Throughout Southeastern Michigan, majority of the communities in the region experienced a decrease in the percentage of residents living below the poverty level between 2015 to 2016, according to data from the U.S. Census Bureau. In 2016, a family of four was considered to be living at the poverty level with an annual income of $24,250, according to the U.S. Department of Health and Human Services; this was the same for 2015.
Southeastern Michigan was -0.2 percent. However, Summerfield Township in Monroe County experienced a 7 percent increase in the percentage of residents living below the poverty level between 2015 and 2016. In 2015, 9 percent of residents in Summerfield Township lived below the poverty level and in 2016, 16 percent of residents lived below the poverty level. Of the 28 municipalities (out of 213 in Southeastern Michigan) where there was a 1 percent or higher increase in the poverty level between 2015 and 2016, the majority were located in the rural suburbs of the region.
The municipality with the largest percentage decrease in residents living in poverty was Port Huron Township in St. Clair County at -5 percent. In 2015, 23 percent of the residents in Port Huron Township lived below the poverty level and by 2016 that decreased to 18 percent.
While there was an overall average decrease in the percentage of residents living in poverty between 2015 to 2016, the two cities with the highest overall percentage of residents living below the poverty level experienced an increase. In 2016, about 50 percent of the residents in Hamtramck lived below the poverty level; this was a 2.4 percent increase from 2015. In 2016, Highland Park had about 47 percent of its residents living below the poverty level, which was an increase of 2.5 percent.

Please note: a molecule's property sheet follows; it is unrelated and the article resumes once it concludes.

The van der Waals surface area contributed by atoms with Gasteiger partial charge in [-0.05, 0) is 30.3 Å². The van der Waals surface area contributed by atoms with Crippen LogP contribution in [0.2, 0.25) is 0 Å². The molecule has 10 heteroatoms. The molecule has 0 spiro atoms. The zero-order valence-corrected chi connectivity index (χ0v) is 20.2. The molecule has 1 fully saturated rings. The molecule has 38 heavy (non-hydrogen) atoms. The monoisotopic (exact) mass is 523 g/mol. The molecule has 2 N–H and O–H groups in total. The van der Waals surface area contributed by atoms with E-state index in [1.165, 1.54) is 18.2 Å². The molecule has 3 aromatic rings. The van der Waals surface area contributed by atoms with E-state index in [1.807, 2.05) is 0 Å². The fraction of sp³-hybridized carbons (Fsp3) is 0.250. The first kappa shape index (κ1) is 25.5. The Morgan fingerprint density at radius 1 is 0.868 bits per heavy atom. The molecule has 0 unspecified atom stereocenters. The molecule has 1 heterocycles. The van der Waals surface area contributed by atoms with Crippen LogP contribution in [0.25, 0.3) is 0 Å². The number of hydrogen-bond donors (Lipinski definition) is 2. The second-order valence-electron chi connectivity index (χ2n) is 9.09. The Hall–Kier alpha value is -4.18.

In 2016, about 39 percent of residents in Detroit lived below the poverty level, which was a decrease of 1 percent from 2015. A closer look at the Census tracts in Detroit though show that poverty levels did not decrease across the board. One Census tract specifically, which is located along the Detroit River in Southwest Detroit, experienced a 49 percent increase in the percentage of residents living below the poverty level. In addition to that Census tract, several others surrounding it also experienced poverty level increases up to 19 percent.
When looking at the Census tracts east of Hamtramck, with the exception of seven, all experienced a decrease in the percentage of residents living below the poverty level. It was this area of the City of Detroit that had the fewest number of Census tracts with percentage increases in the poverty level but also had among the highest poverty levels in 2016. It was just west of Highland Park though that had the most number of Census tracts with poverty levels below 35 percent in 2016.
Overall, the most recent poverty data released by the U.S. Census Bureau does show that poverty levels are decreasing, but not a rapid rate. The data also shows that there were 19 municipalities in the region with 20 percent or more of residents living below the poverty level. While this was a decrease from the 23 municipalities with the same statistic in 2015, the numbers still tell a story that Southeastern Michigan isn’t climbing out of poverty rapidly. We will need many years of broad based economic growth to reduce poverty levels substantially.